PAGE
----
The plot thickens....

Brian

So we need to know if Tree was traveling along a longitudinal or on a latitude line to figure out if the corollas effect effected his mileage to more accurately determine the break even point with the flash  ;D
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Re: Math Question
« Reply #29 on: July 17, 2017, 03:54:53 pm »
Well, seeing as we do not seem to be dealing with math much, let's move onto the nerd part.

The Coriolis effect is usually very difficult to detect, does not generally make itself obvious and we just about ignore it. But now and again, it shows up and when it does, is almost always is a big enough problem that it cannot be ignored.

Artillery always has to contend with the Coriolis effect, and the longer than range, the worse the effect. The worst case would be the longest range gun ever used, know as the Paris gun used to shell Paris (duh) by the Germans, from behind their lines, during WWI. The gun had a range of just over 80 miles (!!!) and the projectile had a flight time of three minutes. The Coriolis effect is really quite simple: as the Earth rotates, what appears to be a fixed target, such as Paris (it does not appear to be moving), actually is moving and travels a significant distance during that gun's projectiles' travel time. Calculations show that without compensating for this effect, the point of impact would be moved ~ one kilometer, well over 1/2 mile, from point of aim.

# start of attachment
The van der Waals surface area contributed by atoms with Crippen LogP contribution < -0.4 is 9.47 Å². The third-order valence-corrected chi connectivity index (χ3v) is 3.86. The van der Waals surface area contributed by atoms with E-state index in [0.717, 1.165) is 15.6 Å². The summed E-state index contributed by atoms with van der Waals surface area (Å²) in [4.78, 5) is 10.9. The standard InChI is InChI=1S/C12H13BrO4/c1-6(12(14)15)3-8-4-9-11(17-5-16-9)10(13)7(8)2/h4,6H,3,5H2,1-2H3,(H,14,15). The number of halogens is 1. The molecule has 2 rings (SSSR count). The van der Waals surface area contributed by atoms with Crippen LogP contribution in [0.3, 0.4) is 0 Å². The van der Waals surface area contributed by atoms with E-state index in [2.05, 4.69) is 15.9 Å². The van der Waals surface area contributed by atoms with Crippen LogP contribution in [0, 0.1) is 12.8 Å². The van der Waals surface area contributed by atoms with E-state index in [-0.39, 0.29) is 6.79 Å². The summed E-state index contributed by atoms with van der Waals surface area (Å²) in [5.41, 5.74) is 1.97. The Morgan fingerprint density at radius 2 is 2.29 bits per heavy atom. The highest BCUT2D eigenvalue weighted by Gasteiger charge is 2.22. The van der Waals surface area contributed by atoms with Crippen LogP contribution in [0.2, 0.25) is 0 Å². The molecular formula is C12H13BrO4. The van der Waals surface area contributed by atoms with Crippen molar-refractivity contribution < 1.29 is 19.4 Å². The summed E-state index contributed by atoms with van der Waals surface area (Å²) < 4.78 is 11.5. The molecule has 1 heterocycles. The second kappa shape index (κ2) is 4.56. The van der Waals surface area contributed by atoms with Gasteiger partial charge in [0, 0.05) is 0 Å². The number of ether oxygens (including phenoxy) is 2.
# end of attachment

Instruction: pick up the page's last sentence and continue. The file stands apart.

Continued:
For all your nerdiness needs: http://www.vcsp.info/Chapter_8/Application_to_Long-Range_Artillery_-_Shelling_Paris_in_WW1/Shell_Trajectory_in_Atmosphere_on_a_Rotating_Earth.aspx

And that was not a big gun such as Schwerer Gustav was either.  :yikes:

Brian


So if I could hover in the air over a fixed spot for a few days, does that mean that spot will eventually move away from me?